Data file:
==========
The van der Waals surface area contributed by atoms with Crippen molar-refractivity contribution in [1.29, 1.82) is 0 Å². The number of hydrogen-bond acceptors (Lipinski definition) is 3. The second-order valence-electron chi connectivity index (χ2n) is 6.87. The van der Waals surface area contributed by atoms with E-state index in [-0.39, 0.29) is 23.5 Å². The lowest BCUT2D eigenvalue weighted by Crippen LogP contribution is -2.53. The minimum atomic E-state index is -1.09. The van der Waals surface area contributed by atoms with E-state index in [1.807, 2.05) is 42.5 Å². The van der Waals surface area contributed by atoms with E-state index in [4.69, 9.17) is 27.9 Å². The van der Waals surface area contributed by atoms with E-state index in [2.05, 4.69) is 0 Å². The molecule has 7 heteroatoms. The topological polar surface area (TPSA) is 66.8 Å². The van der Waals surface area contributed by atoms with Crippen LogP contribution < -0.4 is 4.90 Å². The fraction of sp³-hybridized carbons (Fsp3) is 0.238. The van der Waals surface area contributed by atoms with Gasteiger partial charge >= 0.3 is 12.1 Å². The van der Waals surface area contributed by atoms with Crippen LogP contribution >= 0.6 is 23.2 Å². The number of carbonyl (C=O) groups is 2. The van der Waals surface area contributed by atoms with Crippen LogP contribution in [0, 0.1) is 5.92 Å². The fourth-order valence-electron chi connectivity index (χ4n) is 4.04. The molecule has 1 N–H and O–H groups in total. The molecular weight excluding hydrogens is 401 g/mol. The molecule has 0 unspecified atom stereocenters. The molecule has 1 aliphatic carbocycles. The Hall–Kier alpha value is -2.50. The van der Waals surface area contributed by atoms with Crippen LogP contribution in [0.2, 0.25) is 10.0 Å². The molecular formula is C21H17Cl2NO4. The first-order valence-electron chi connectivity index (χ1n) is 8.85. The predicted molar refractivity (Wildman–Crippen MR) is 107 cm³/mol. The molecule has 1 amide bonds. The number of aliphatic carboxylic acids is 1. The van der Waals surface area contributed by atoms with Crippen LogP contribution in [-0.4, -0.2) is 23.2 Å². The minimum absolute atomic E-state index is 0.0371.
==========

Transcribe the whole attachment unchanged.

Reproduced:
The van der Waals surface area contributed by atoms with Crippen molar-refractivity contribution in [1.29, 1.82) is 0 Å². The number of hydrogen-bond acceptors (Lipinski definition) is 3. The second-order valence-electron chi connectivity index (χ2n) is 6.87. The van der Waals surface area contributed by atoms with E-state index in [-0.39, 0.29) is 23.5 Å². The lowest BCUT2D eigenvalue weighted by Crippen LogP contribution is -2.53. The minimum atomic E-state index is -1.09. The van der Waals surface area contributed by atoms with E-state index in [1.807, 2.05) is 42.5 Å². The van der Waals surface area contributed by atoms with E-state index in [4.69, 9.17) is 27.9 Å². The van der Waals surface area contributed by atoms with E-state index in [2.05, 4.69) is 0 Å². The molecule has 7 heteroatoms. The topological polar surface area (TPSA) is 66.8 Å². The van der Waals surface area contributed by atoms with Crippen LogP contribution < -0.4 is 4.90 Å². The fraction of sp³-hybridized carbons (Fsp3) is 0.238. The van der Waals surface area contributed by atoms with Gasteiger partial charge >= 0.3 is 12.1 Å². The van der Waals surface area contributed by atoms with Crippen LogP contribution >= 0.6 is 23.2 Å². The number of carbonyl (C=O) groups is 2. The van der Waals surface area contributed by atoms with Crippen LogP contribution in [0, 0.1) is 5.92 Å². The fourth-order valence-electron chi connectivity index (χ4n) is 4.04. The molecule has 1 N–H and O–H groups in total. The molecular weight excluding hydrogens is 401 g/mol. The molecule has 0 unspecified atom stereocenters. The molecule has 1 aliphatic carbocycles. The Hall–Kier alpha value is -2.50. The van der Waals surface area contributed by atoms with Crippen LogP contribution in [0.2, 0.25) is 10.0 Å². The molecular formula is C21H17Cl2NO4. The first-order valence-electron chi connectivity index (χ1n) is 8.85. The predicted molar refractivity (Wildman–Crippen MR) is 107 cm³/mol. The molecule has 1 amide bonds. The number of aliphatic carboxylic acids is 1. The van der Waals surface area contributed by atoms with Crippen LogP contribution in [-0.4, -0.2) is 23.2 Å². The minimum absolute atomic E-state index is 0.0371.